Angelina County judge sentences man to life in prison for 2013 s - KTRE.com | Lufkin and Nacogdoches, Texas

Angelina County judge sentences man to life in prison for 2013 shooting death

Source: KTRE Staff Source: KTRE Staff
Source: KTRE Staff Source: KTRE Staff
Rakeem Rhodes (Source: Angelina County Jail) Rakeem Rhodes (Source: Angelina County Jail)
Source: KTRE Staff Source: KTRE Staff
LUFKIN, TX (KTRE) -

An Angelina County judge sentenced a 23-year-old man to life in prison Wednesday morning for the June 12, 2013 shooting death of Albert Hodge, 60.

Rakeem Rhodes appeared in Judge Bob Inselmann’s 217th Judicial District Court Wednesday for a sentencing hearing. Inselmann’s sentenced came after a pre-sentencing investigation was conducted.

Back in October, an Angelina County jury found Rhodes not guilty of the original charge, which was capital murder. However, they did find him guilty of the lesser charge of first-degree murder. Rhodes was originally charged with capital murder because he robbed Hodge in addition to shooting him six times.

Following the judge reading his sentencing decision, Rhodes was visibly angry, and he directed profanities at the judge. However, earlier in the sentencing portion of trial it began with news that Rhodes’s attorney John Tunnel said he was just made aware of.

“I was informed of an aggravated assault that happened in the jail, another charge that has been added to my client. I feel this is something I need to look into before we proceed,” Tunnel said.

Judge Inselmann made the decision not to postpone the sentencing, and said it would not affect his decision either way. The judge has been deciding the sentencing for Rhodes based off of information provided in a pre-sentence investigation file that is a collection of information about Rhodes.

“I just want y'all to be aware of what I decide in this kind of thing. The first thing I look at is if they are a direct public safety threat, Mr. Rhodes has lived a relatively short amount of time, but has been arrested many times,” Inselmann said. “The second factor I consider when determining a sentencing is that if the crime is of such a nature that the community would require a lengthy incarceration.”

Inselmann went onto explain that the crime Rhodes has been convicted of would mean the community would demand him to be incarcerated. He also read a letter written by Rhodes included in the PSI that was asked to be considered in the length of time he will spend behind bars.

“Usually when someone writes this letter it shows some kind of remorse for his actions, but that was not the case,” Inselmann said.

He went on to explain that he received support letters, as well victim impact statements that he thoroughly reads and considers in his decision.

“You are probably expecting an apology letter, but I will not express remorse or regret or be apologetic for anything I didn’t do. You may look at this letter and think I have no regard for human life, but that is not true,” Rhodes said in the letter. “I hate that the victim was killed, but I can’t do anything to bring him back.”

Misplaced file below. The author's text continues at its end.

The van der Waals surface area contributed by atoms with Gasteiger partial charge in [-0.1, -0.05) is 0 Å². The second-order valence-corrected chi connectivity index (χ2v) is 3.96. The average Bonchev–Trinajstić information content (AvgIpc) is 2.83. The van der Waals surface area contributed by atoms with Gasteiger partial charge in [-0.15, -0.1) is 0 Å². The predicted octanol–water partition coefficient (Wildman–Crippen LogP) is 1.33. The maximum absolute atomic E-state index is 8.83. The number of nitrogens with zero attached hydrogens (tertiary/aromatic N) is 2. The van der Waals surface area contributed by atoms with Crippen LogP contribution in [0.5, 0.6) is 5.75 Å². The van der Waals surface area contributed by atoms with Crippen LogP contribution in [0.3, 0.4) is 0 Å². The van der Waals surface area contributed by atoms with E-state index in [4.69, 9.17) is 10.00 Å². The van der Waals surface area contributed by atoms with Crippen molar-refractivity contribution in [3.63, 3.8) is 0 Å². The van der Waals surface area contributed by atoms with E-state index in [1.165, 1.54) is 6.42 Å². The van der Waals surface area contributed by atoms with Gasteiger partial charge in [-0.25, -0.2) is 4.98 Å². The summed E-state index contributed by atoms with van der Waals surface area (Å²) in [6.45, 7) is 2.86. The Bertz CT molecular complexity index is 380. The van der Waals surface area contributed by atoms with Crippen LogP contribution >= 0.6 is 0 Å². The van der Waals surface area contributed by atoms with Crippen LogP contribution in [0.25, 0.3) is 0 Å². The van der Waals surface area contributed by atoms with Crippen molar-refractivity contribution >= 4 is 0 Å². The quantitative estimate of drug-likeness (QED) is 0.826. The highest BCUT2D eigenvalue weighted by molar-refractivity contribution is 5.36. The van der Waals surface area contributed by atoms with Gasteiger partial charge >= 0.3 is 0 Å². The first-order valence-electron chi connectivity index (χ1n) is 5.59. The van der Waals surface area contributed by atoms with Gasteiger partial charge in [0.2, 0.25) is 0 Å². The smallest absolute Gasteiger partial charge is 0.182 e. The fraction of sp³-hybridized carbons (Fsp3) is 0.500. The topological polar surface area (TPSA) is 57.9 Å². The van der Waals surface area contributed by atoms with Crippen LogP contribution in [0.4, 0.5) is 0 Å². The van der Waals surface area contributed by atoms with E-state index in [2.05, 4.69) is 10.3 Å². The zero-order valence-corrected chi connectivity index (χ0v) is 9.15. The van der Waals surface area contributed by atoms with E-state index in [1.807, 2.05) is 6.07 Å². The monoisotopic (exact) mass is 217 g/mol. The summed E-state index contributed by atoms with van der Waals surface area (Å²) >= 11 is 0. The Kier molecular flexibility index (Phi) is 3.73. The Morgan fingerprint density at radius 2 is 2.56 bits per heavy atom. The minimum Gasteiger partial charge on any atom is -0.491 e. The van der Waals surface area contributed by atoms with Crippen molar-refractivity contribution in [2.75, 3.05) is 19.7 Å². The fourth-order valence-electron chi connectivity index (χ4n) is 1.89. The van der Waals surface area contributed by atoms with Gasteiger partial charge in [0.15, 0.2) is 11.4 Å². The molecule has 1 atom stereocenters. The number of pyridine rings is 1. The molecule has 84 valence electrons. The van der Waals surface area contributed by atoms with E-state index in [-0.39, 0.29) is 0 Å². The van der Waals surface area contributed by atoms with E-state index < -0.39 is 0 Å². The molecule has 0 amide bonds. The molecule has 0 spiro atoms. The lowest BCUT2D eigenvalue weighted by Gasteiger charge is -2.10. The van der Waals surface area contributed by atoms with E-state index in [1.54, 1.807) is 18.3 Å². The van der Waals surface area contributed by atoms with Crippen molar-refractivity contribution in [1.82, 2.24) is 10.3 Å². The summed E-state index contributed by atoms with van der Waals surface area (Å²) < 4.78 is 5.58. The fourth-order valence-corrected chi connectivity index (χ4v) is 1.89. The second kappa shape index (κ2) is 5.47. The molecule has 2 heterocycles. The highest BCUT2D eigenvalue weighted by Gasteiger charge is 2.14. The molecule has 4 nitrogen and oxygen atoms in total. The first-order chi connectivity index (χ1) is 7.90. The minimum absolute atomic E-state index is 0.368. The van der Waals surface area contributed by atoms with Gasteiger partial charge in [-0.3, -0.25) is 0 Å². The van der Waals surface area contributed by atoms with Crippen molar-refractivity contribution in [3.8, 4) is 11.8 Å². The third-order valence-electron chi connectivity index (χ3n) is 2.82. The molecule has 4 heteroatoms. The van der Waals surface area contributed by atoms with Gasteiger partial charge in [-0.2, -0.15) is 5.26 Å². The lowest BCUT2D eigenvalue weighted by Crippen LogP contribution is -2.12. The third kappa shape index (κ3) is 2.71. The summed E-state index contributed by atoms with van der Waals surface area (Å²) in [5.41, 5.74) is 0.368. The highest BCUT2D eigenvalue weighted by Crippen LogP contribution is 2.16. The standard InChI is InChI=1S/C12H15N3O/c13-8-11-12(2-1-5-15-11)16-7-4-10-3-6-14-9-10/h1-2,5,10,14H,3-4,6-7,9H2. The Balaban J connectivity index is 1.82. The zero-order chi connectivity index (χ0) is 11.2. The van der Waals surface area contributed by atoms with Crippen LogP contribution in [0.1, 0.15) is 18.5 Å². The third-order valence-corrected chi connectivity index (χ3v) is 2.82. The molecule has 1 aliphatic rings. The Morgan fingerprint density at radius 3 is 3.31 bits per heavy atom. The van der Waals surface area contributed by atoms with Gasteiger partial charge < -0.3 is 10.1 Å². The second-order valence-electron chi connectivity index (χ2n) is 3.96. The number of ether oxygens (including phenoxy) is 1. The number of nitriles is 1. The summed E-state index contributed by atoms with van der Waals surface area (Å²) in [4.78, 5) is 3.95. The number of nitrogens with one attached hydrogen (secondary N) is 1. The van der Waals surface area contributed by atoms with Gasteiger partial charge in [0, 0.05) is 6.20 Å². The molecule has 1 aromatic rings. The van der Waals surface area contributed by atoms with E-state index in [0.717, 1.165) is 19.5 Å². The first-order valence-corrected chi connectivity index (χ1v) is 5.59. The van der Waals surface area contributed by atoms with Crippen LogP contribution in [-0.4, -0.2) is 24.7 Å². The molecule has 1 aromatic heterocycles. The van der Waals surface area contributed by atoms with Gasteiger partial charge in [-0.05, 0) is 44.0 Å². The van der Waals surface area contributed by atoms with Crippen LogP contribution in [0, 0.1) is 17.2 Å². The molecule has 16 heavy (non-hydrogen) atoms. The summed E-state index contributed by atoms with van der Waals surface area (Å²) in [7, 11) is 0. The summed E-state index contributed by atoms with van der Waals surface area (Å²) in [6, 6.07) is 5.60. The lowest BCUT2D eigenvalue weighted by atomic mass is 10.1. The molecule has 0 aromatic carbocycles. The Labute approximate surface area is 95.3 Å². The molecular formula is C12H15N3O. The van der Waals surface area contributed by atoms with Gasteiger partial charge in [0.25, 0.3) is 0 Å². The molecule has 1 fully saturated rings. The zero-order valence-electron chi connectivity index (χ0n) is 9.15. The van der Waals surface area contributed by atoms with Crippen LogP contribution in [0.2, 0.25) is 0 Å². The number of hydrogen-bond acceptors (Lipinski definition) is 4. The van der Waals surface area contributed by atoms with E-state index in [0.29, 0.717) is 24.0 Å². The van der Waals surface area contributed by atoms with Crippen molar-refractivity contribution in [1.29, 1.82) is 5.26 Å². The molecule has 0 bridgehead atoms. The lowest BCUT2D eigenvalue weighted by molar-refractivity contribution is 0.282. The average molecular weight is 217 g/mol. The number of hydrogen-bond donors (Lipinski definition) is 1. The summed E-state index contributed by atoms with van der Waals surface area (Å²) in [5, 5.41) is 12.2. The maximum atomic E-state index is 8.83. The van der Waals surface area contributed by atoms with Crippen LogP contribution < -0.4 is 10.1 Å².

Inselmann stated that he thought maybe the letter would take a different direction, and show sympathy, but said that it was not the case. He said the letter was very, "telling" of Rhode’s character.

Rhodes was escorted from the courtroom, and the family members of Hodge who has been present during all four days of trial said they can finally move forward with closure.

“I am overwhelmed and glad that it’s all over, because even though we had the sentencing today,” the sister of the victim, Benita Hodge said. “It won’t bring my brother back, but we now can move forward knowing there is one less murderer off the streets.”

Albert Hodge’s other sister said that their family has been dealing with the pain of their brothers loss for so long, but it is still fresh on their hearts.

“There is not a word in Webster’s dictionary that would explain, that is powerful enough to explain, the hurt we went through with his loss,” said Joann Arguman. “We will not let Rakeem Rhodes ruin our life, or my brother’s legacy. My brother’s legacy will run me.”

Their family met at Hodge’s grave stone in a special ceremony. They said it is just one way to let their loved one know that his memory lives on through all the people he left behind.

“We will just remember that sweet smile, that laugh and that charisma,” Hodge said. “His family loved him, and he loved his family.”

They let a collection of black, red, and white balloons go and even sang some of his favorite hymns. Their family said they will continue to honor the life he has left behind.

Rhodes will be transported to a Texas Department of Criminal Justice prison, but Inselmann said based on his letter in the PSI, that he believes Rhodes will eventually appeal his sentence.

East Texas law enforcement authorities tracked Rhodes down at an apartment at Oakhill Plaza Drive on June 24, 2013. Deputies from the Nacogdoches Sheriff's Office and U.S. marshals surrounded the building, and Rhodes was taken into custody without further incident.

According to the affidavit, two LPD officers responded to a 911 call about shots fired at a residence in the 700 block of Weaver Street late in the evening of June 12, 2013.

When the LPD officers arrived on the scene, they found the home's front door standing open. One of the officers found Hodge lying on the floor with several obvious wounds to his face, chest, and arms.

"Hodge was gasping for air and appeared incoherent," the affidavit stated.

Rhodes has had numerous run ins with the law, dating back to 2010, when Rhodes was arrested for aggravated assault with a deadly weapon for punching two women with a pair of brass knuckles. His other arrests and charges include burglary of a habitation, evading arrest and failure to identify.

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